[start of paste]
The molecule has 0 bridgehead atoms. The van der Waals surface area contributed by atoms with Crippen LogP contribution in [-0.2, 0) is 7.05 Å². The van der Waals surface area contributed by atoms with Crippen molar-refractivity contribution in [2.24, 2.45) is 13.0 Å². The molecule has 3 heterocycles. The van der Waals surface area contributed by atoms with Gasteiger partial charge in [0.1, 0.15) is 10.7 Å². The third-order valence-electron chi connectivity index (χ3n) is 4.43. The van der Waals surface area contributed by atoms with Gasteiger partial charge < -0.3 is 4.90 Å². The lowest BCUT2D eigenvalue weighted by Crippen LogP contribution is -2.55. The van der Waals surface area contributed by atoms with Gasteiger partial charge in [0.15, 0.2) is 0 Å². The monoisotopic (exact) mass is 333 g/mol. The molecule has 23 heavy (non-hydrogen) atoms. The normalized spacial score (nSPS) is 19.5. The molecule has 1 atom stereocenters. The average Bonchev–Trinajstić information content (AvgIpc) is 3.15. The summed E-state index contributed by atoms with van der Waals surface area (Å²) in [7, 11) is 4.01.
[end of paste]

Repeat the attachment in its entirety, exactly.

The molecule has 0 bridgehead atoms. The van der Waals surface area contributed by atoms with Crippen LogP contribution in [-0.2, 0) is 7.05 Å². The van der Waals surface area contributed by atoms with Crippen molar-refractivity contribution in [2.24, 2.45) is 13.0 Å². The molecule has 3 heterocycles. The van der Waals surface area contributed by atoms with Gasteiger partial charge in [0.1, 0.15) is 10.7 Å². The third-order valence-electron chi connectivity index (χ3n) is 4.43. The van der Waals surface area contributed by atoms with Gasteiger partial charge < -0.3 is 4.90 Å². The lowest BCUT2D eigenvalue weighted by Crippen LogP contribution is -2.55. The van der Waals surface area contributed by atoms with Gasteiger partial charge in [0.15, 0.2) is 0 Å². The monoisotopic (exact) mass is 333 g/mol. The molecule has 23 heavy (non-hydrogen) atoms. The normalized spacial score (nSPS) is 19.5. The molecule has 1 atom stereocenters. The average Bonchev–Trinajstić information content (AvgIpc) is 3.15. The summed E-state index contributed by atoms with van der Waals surface area (Å²) in [7, 11) is 4.01.